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July 1960

A New Trocar Designed for the Insertion of a Foley Catheter

Author Affiliations

Director of Surgical Services, Maimonides Hospital of Brooklyn; Professor of Surgery, State University of New York, Downstate Medical Center.

Arch Surg. 1960;81(1):24-25. doi:10.1001/archsurg.1960.01300010026003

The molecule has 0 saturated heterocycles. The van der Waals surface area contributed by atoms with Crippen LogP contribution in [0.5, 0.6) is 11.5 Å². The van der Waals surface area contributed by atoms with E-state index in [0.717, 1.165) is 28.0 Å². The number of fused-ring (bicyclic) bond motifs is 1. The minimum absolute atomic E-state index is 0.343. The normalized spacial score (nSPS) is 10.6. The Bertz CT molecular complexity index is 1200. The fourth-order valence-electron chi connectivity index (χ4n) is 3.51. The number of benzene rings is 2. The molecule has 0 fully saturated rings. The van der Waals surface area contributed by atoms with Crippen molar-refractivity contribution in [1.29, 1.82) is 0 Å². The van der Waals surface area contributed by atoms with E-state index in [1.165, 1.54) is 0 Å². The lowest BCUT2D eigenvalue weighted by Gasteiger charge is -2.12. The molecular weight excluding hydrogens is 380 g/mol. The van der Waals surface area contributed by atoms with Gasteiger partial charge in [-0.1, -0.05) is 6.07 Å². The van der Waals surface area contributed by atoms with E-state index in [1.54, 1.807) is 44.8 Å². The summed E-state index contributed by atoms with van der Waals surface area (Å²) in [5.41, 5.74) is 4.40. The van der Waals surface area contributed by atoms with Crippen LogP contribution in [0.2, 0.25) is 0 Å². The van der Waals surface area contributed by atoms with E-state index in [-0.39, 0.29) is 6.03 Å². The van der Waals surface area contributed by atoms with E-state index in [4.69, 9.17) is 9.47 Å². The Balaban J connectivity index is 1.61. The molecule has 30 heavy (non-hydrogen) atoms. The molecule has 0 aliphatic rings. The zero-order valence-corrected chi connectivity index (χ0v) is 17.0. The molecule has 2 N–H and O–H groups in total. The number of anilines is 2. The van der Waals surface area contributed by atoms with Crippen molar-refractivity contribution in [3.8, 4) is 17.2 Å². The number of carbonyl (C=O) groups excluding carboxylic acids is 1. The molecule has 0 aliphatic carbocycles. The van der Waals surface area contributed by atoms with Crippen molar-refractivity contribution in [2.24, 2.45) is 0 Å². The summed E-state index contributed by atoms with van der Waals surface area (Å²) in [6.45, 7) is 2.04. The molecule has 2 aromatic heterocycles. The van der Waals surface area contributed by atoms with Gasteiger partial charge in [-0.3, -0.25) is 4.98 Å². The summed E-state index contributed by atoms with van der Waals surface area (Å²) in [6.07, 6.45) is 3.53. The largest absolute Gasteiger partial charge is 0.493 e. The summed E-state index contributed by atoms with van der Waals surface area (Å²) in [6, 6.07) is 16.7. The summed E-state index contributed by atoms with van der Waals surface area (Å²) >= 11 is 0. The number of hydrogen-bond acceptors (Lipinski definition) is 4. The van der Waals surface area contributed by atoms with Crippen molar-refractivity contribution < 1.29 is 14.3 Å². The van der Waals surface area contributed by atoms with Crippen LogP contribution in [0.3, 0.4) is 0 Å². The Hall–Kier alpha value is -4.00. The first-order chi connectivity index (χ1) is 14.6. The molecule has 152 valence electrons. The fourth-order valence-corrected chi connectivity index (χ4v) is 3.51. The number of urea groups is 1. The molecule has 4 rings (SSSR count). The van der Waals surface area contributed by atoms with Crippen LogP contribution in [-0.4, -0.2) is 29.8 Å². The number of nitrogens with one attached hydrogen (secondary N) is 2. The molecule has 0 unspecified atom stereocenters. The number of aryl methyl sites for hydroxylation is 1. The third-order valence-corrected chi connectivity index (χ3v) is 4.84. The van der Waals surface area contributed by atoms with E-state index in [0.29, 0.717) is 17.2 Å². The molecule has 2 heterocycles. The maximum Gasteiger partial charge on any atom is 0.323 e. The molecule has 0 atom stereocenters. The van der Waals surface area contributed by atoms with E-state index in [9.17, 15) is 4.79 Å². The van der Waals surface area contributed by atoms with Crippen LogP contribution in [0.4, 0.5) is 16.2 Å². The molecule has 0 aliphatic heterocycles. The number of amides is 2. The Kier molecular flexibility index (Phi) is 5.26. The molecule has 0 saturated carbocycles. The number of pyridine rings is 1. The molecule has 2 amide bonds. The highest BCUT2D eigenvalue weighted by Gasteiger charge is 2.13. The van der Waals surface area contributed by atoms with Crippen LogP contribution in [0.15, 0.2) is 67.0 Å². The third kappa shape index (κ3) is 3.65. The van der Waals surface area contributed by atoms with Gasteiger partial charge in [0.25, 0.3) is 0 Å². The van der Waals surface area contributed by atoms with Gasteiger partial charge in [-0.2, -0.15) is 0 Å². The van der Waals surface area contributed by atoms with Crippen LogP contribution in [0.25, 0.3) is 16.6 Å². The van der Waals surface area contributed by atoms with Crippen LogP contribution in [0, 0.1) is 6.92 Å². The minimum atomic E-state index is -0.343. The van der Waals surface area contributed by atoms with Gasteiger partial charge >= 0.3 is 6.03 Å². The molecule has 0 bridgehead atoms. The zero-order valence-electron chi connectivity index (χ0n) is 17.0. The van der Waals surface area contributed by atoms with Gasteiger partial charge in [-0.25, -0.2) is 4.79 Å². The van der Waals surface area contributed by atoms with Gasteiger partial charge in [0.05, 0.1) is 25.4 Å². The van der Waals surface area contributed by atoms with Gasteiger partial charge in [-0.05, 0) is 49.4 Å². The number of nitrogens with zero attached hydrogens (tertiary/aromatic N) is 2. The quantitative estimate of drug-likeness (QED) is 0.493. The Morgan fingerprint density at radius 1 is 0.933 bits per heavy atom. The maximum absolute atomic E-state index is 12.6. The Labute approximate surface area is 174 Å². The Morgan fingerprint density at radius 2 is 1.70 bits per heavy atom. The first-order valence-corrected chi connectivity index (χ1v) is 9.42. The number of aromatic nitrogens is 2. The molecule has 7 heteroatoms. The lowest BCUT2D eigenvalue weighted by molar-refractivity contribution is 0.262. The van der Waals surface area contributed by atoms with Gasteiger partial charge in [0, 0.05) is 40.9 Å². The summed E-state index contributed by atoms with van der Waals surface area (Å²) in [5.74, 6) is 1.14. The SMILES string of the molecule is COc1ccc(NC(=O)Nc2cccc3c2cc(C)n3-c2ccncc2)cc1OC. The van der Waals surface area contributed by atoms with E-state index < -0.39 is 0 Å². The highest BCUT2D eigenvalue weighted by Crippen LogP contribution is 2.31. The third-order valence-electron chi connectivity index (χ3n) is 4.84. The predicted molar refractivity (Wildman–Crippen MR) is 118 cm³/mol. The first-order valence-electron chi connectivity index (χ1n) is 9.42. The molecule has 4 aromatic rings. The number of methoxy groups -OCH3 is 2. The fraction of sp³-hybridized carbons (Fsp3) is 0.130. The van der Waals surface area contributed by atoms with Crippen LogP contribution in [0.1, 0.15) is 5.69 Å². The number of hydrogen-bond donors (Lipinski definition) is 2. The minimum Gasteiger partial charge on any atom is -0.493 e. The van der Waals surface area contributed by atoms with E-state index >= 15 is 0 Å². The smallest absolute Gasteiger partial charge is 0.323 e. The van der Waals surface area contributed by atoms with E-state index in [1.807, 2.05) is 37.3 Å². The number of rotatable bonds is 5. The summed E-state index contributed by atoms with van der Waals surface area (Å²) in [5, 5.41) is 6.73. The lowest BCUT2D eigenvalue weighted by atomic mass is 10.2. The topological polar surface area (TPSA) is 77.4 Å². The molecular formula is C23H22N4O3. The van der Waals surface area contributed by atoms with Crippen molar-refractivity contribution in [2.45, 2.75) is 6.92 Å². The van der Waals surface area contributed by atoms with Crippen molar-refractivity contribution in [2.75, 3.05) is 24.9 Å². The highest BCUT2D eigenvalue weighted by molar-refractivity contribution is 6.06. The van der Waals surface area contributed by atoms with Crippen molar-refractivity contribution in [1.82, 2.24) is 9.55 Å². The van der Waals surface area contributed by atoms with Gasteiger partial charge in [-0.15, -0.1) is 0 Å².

The use of a Foley catheter in the treatment of spontaneous pneumothorax has been well established. It has many advantages over the straight French catheter in that, first, the inflated bag aids in the sealing of the opening of the parietal pleura around the catheter and may diminish or eliminate subcutaneous emphysema; second, by drawing the balloon up against the parietal pleura the appropriate position of the tip of the catheter is assured, and, third, it is difficult to dislodge postoperatively unless the balloon is deflated. Previously, the Foley catheter was inserted by grasping the tip with a fine hemostat and by thrusting it through a stab wound. This method works well in children, because the intercostal spaces are narrow and their chest walls are relatively thin. In adults, however, difficulty may be encountered in thrusting the hemostat through a stab wound because of the thickness of the subcutaneous fat

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